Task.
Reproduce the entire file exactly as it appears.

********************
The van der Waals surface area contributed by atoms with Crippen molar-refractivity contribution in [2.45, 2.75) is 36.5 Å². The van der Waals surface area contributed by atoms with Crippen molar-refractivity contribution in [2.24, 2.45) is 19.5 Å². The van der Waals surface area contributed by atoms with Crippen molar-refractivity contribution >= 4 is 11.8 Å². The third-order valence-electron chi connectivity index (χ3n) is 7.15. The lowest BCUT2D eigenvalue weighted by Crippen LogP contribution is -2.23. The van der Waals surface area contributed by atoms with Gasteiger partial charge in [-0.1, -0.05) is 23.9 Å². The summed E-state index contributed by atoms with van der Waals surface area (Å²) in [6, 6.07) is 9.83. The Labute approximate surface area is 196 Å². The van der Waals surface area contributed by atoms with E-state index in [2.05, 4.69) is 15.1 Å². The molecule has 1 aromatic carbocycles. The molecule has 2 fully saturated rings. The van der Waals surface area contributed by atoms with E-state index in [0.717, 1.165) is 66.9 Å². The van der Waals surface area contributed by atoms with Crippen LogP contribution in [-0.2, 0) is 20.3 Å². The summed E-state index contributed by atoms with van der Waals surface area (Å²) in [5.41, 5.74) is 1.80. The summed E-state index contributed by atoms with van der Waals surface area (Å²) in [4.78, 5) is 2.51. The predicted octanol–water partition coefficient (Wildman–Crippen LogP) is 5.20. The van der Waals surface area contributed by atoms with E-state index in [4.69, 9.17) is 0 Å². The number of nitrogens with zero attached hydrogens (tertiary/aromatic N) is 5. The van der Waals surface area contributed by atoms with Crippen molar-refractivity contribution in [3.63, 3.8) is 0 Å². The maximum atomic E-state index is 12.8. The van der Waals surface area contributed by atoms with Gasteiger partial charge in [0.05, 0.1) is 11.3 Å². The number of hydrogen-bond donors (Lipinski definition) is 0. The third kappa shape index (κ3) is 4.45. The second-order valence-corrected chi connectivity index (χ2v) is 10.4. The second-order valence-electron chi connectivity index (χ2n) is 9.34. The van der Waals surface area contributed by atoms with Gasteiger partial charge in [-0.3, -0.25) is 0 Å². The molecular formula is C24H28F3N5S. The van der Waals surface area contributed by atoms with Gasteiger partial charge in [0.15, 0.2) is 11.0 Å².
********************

The van der Waals surface area contributed by atoms with Crippen molar-refractivity contribution in [2.45, 2.75) is 36.5 Å². The van der Waals surface area contributed by atoms with Crippen molar-refractivity contribution in [2.24, 2.45) is 19.5 Å². The van der Waals surface area contributed by atoms with Crippen molar-refractivity contribution >= 4 is 11.8 Å². The third-order valence-electron chi connectivity index (χ3n) is 7.15. The lowest BCUT2D eigenvalue weighted by Crippen LogP contribution is -2.23. The van der Waals surface area contributed by atoms with Gasteiger partial charge in [-0.1, -0.05) is 23.9 Å². The summed E-state index contributed by atoms with van der Waals surface area (Å²) in [6, 6.07) is 9.83. The Labute approximate surface area is 196 Å². The van der Waals surface area contributed by atoms with E-state index in [2.05, 4.69) is 15.1 Å². The molecule has 1 aromatic carbocycles. The molecule has 2 fully saturated rings. The van der Waals surface area contributed by atoms with E-state index in [0.717, 1.165) is 66.9 Å². The van der Waals surface area contributed by atoms with Crippen LogP contribution in [-0.2, 0) is 20.3 Å². The summed E-state index contributed by atoms with van der Waals surface area (Å²) in [5.41, 5.74) is 1.80. The summed E-state index contributed by atoms with van der Waals surface area (Å²) in [4.78, 5) is 2.51. The predicted octanol–water partition coefficient (Wildman–Crippen LogP) is 5.20. The van der Waals surface area contributed by atoms with E-state index in [4.69, 9.17) is 0 Å². The number of nitrogens with zero attached hydrogens (tertiary/aromatic N) is 5. The van der Waals surface area contributed by atoms with Crippen molar-refractivity contribution in [3.63, 3.8) is 0 Å². The maximum atomic E-state index is 12.8. The van der Waals surface area contributed by atoms with Gasteiger partial charge in [0.05, 0.1) is 11.3 Å². The number of hydrogen-bond donors (Lipinski definition) is 0. The third kappa shape index (κ3) is 4.45. The second-order valence-corrected chi connectivity index (χ2v) is 10.4. The second-order valence-electron chi connectivity index (χ2n) is 9.34. The van der Waals surface area contributed by atoms with Gasteiger partial charge in [-0.3, -0.25) is 0 Å². The molecular formula is C24H28F3N5S. The van der Waals surface area contributed by atoms with Gasteiger partial charge in [0.15, 0.2) is 11.0 Å².